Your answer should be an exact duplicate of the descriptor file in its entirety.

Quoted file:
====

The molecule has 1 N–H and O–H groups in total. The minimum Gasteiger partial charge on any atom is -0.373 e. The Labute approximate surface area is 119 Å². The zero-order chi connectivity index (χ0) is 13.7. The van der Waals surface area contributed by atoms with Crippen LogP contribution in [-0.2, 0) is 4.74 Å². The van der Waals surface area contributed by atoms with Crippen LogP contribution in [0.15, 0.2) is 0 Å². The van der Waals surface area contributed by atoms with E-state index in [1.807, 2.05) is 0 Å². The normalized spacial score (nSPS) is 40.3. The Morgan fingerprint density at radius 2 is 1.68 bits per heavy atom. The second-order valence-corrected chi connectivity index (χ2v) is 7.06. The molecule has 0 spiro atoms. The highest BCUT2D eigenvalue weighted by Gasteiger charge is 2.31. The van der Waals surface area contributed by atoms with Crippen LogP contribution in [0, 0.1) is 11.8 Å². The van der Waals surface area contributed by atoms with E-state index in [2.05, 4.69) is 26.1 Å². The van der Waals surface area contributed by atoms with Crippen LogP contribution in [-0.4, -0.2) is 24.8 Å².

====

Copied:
The molecule has 1 N–H and O–H groups in total. The minimum Gasteiger partial charge on any atom is -0.373 e. The Labute approximate surface area is 119 Å². The zero-order chi connectivity index (χ0) is 13.7. The van der Waals surface area contributed by atoms with Crippen LogP contribution in [-0.2, 0) is 4.74 Å². The van der Waals surface area contributed by atoms with Crippen LogP contribution in [0.15, 0.2) is 0 Å². The van der Waals surface area contributed by atoms with E-state index in [1.807, 2.05) is 0 Å². The normalized spacial score (nSPS) is 40.3. The Morgan fingerprint density at radius 2 is 1.68 bits per heavy atom. The second-order valence-corrected chi connectivity index (χ2v) is 7.06. The molecule has 0 spiro atoms. The highest BCUT2D eigenvalue weighted by Gasteiger charge is 2.31. The van der Waals surface area contributed by atoms with Crippen LogP contribution in [0, 0.1) is 11.8 Å². The van der Waals surface area contributed by atoms with E-state index in [2.05, 4.69) is 26.1 Å². The van der Waals surface area contributed by atoms with Crippen LogP contribution in [-0.4, -0.2) is 24.8 Å².